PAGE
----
Using Collocations to Improve Your Academic Writing

According to Wikipedia ‘a collocation is a sequence of words or terms that co-occur more often than would be expected by chance’. For instance a noun ‘research’ is likely to be used or collocated with words such as ‘ground-breaking, pioneering or collaborative’. How are we supposed to know whether two words collocate or not?
If you are a native speaker of English, you usually know it because two words together sound for you correct.  You have been exposed during your life to millions of sentences in English and therefore you have little difficulty in recognising whether certain words can be used together in the right way.If English is your second language, it gets a bit trickier. It is the area where students preparing for IELTS often struggle. It also a challenging area for more advanced undergraduate and postgraduate international students who write academic projects in English.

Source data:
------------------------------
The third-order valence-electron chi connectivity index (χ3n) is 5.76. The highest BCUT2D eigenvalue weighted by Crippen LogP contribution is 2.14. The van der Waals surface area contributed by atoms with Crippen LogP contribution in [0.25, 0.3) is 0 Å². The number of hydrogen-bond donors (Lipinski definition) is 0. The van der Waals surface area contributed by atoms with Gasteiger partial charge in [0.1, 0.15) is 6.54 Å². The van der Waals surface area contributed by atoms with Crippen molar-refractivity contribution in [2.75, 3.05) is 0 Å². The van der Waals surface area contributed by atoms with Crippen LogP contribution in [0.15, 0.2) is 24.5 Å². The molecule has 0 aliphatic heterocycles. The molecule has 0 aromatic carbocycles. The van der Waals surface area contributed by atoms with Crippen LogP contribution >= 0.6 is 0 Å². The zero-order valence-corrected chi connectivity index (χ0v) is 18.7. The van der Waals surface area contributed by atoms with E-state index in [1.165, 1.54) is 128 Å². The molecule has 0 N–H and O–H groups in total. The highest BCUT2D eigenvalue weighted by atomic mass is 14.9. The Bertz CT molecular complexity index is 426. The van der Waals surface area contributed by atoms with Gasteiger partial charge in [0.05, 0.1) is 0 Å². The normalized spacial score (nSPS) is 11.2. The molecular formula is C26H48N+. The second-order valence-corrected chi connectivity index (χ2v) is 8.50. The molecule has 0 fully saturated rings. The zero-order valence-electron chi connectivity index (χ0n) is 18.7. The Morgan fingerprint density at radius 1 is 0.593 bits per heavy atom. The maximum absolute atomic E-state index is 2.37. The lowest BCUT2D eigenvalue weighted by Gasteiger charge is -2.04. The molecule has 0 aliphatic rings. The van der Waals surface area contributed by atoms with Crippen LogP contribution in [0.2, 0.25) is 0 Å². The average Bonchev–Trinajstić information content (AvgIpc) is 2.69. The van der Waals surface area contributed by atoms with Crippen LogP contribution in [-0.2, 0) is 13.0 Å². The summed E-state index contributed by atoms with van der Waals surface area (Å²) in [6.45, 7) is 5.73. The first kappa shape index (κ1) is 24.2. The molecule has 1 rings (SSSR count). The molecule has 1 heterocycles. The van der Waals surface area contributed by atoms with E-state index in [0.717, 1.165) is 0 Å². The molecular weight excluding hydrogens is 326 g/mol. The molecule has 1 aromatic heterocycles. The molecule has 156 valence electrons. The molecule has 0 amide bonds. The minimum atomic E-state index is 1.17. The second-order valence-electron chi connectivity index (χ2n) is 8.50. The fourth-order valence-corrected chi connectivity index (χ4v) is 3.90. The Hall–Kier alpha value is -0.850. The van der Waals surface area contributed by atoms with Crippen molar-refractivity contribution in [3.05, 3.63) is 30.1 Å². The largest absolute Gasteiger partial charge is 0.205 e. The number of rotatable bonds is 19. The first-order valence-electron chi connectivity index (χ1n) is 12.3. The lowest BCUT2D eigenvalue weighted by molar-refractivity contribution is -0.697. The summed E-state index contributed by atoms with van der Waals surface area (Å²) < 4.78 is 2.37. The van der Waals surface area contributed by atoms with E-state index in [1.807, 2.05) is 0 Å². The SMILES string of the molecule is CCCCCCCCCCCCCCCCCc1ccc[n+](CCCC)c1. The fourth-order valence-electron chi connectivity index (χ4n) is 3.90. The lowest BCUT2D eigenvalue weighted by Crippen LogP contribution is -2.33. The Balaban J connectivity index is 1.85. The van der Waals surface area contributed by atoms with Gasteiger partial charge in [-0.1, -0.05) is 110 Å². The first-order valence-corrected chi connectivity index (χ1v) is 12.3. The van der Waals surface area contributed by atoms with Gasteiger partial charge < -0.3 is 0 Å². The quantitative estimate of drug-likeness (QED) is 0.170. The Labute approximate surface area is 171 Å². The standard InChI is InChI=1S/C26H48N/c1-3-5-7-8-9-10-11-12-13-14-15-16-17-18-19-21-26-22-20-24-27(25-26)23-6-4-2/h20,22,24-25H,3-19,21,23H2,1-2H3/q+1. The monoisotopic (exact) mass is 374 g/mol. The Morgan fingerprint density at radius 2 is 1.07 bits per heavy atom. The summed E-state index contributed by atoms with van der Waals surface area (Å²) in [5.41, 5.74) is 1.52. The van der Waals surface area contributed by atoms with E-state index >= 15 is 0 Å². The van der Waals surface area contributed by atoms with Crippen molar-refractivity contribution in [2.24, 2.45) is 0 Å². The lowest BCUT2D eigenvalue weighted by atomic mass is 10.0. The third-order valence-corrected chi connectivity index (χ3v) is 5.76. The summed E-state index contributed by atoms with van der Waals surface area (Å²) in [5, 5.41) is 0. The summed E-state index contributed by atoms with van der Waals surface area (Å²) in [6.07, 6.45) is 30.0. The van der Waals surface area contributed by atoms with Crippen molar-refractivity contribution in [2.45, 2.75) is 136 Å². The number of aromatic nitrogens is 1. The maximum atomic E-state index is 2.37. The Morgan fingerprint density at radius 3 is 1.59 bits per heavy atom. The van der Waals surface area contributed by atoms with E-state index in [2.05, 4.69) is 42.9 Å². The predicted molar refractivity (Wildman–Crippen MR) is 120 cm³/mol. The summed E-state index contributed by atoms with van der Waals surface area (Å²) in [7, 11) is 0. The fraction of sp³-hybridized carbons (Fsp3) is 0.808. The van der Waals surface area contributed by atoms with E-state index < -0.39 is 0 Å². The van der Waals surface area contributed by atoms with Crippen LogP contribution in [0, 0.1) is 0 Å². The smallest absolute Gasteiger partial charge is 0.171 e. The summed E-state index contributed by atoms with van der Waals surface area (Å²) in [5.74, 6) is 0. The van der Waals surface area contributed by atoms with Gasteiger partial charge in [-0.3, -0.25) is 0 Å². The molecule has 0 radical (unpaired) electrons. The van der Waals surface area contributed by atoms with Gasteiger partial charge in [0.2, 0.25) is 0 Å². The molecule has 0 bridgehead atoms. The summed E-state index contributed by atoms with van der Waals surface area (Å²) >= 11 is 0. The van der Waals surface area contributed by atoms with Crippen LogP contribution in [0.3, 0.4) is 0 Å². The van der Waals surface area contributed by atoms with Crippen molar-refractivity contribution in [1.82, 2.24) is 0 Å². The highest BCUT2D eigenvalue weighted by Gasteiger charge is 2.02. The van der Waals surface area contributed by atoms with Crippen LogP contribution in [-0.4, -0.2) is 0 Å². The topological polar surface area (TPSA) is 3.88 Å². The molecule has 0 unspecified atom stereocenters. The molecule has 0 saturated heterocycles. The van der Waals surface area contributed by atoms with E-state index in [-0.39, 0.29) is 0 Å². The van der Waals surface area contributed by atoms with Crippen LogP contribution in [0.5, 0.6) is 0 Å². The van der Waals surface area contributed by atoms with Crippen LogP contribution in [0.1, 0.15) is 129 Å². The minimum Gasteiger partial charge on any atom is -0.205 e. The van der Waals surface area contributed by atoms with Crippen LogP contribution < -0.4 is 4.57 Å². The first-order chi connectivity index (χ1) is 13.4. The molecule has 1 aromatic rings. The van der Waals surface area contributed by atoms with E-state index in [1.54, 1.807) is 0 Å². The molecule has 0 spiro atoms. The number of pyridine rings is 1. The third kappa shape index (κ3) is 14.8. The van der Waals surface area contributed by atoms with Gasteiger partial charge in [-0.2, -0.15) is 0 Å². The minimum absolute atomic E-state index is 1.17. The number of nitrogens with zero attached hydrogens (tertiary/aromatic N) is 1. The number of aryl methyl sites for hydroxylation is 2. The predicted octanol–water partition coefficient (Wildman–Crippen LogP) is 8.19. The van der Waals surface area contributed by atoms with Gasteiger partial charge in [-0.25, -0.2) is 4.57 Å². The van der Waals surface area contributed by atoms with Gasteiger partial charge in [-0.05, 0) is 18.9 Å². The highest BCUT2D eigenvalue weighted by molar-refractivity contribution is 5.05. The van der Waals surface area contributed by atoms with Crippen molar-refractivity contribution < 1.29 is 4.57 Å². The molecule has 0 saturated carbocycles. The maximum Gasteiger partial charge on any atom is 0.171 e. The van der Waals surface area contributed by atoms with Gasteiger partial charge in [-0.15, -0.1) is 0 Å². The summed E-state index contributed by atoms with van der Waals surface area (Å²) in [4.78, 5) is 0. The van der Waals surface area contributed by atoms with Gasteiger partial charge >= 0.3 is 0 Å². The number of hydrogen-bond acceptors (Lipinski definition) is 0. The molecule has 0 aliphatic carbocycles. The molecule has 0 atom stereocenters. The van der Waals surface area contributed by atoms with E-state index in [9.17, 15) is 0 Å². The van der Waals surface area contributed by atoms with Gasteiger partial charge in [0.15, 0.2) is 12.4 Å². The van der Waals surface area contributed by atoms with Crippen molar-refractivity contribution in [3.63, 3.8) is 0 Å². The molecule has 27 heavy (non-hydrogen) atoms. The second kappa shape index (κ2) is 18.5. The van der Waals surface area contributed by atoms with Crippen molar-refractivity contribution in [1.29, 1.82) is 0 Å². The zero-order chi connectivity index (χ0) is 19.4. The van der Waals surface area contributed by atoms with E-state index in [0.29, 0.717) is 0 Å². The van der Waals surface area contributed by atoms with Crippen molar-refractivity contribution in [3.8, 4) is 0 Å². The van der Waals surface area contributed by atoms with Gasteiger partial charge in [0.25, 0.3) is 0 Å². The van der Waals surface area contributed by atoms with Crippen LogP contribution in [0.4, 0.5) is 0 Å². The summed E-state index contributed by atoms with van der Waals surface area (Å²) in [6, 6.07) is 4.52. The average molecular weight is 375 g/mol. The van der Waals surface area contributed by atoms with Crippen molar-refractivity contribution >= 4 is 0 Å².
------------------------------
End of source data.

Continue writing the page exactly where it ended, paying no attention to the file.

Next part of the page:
Yet, knowledge of frequent academic collocations is important, since it can improve your reading comprehensions, writing and speaking skills. That is why I never suggest learning words in isolation.
IELTS students can use several good books (e.g. ‘Oxford Collocations Dictionary for students of English’) and apps (e.g. English Collocation Dictionary for Android) to improve knowledge of collocations. But you have to be realistic, you are never going to learn them all. That is why you need reliable collocation tools which you can quickly consult. Below I want to show you three corpus-derived tools and websites
I used when I was writing my PhD.
The first website is  The website provides you with collocations, words in a sentence and list of similar words. See below.



I also used (see the screenshot below), and The first website is great since it illustrates the frequency of collocations with a green bar. Accordingly, ‘carry out research seems to be more prevalent than ‘conduct research’. OZDIC is good too, it provides you with more than 160,000 collocations which will help you write in a more natural-sounding English.